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Brewing up a storm for street trees

Ever since my father handed me a shiny acorn as a child and I helped it grow in a pot in the garden, I’ve felt protective towards trees. And from little acorns mighty ideas grow.

We love street trees

When I moved to the suburbs of Northampton in 2006, it wasn’t the proximity to schools or the rows of shops that attracted my husband and I to our new home – it was the street trees.

Arriving to view the Far Cotton house in early spring, the street was a confetti of billowing blossom cast out from the 30 or so cherries and crab apples. Later, my son and I would craft names for our favourite trees: the ‘raspberry ripple’, the ‘candyfloss’, and the ‘rhubarb and custard’.

The blossom of Far Cotton's trees is beautiful (Photo: Alice Whitehead)
The blossom of Far Cotton's trees is beautiful (Photo: Alice Whitehead)

Taking action

But slowly, one by one, the trees began to disappear. Every few months, teams of council contractors would come to remove trees, leaving only the mutilated stumps.

Action was needed. I spent several months emailing councilors, canvassing neighbours and calling the local tree officer – but when an email popped into my inbox in September 2017 telling me about the ‘We Love Street Trees’ campaign, I jumped at the chance to be involved. With a national charity behind me, I knew my campaign would have legs.

Celebration kit

There was an easy online application form to fill in, which asked me for details about my street’s trees and what the campaign had achieved so far. Before I knew it, my ‘Street Trees Celebration Starter Kit’ was winging its way to me in the post.

I found the kit a great motivator. Packed with useful advice, ideas and stacks of promotional materials from badges to bin stickers and flyers, it was just what I needed to get my street trees event off the ground.

The Trust's celebration kit was really helpful in organising the event (Photo: Alice Whitehead)
The Trust's celebration kit was really helpful in organising the event (Photo: Alice Whitehead)

Your street trees don't have to be at risk to throw a tree party!

Request your street tree celebration kit now

Setting up an event

With a small budget (but bags of bunting), I decided on a pop up tea party in my street offering free teas and cakes, handmade tree-themed goodies, tree dressing and kids activities. I hooked up with a Northampton yoga teacher to offer a tree-themed yoga taster, and the local primary school’s Eco Club to organise a poster competition. I hand-delivered 200 invitations to local residents, sent emails to local councillors and put up posters in shops and libraries.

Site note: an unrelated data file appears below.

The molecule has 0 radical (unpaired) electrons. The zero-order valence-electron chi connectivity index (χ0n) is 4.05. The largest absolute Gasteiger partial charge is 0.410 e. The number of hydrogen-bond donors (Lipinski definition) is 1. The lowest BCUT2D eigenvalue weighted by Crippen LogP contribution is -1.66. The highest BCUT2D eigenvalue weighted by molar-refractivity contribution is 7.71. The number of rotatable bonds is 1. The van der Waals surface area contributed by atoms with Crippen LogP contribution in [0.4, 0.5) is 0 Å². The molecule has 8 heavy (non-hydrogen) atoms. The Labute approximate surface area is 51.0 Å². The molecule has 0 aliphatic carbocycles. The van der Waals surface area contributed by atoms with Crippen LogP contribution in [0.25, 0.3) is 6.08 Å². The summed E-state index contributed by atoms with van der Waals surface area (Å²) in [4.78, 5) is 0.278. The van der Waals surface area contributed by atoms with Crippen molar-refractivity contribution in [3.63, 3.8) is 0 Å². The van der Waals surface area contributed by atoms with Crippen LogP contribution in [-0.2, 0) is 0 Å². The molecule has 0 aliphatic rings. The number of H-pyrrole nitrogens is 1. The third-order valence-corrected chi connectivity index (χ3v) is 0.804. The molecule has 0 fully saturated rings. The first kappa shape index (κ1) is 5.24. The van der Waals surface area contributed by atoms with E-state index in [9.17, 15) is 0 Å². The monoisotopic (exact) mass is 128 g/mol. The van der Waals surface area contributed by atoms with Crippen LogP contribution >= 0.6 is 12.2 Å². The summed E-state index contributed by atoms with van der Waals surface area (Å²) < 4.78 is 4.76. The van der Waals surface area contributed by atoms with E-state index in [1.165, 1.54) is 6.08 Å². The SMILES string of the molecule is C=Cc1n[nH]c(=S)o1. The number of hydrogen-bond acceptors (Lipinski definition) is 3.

My social media campaign via Facebook, Twitter and Instagram (and a bevy of press releases) piqued the interest of local media. The idea was to entice people with a slice of cake and a warming brew so they would be more inclined to stop by and sign a petition to the council to better maintain and replace the trees.

The day included all kinds of activities (Photo: Alice Whitehead)
The day included all kinds of activities (Photo: Alice Whitehead)

It worked!

Fifty people attended the event despite it being a bitterly cold day in December, as well as two local councillors and a Green Party candidate. I was interviewed by the local newspaper and appeared on BBC Radio Northampton’s Breakfast Show to promote the event and its cause. Six months on, I handed a petition of more than 300 signatures to the County Council and gave a speech about the campaign and its aims. Nerve-racking but exhilarating!

The event was popular with locals who care about street trees (Photo: Alice Whitehead)
The event was popular with locals who care about street trees (Photo: Alice Whitehead)

While there’s still a long way to go - we haven't got our replacement trees yet – and we’re just a handful of passionate residents, in our own small way we feel we have put Far Cotton street trees on the map. After all, they say the creation of a thousand forests is in that one acorn.

Alice is just one of many people fighting for street trees

Read more of our street fighters' stories

The Street Trees project is supported by players of People’s Postcode Lottery.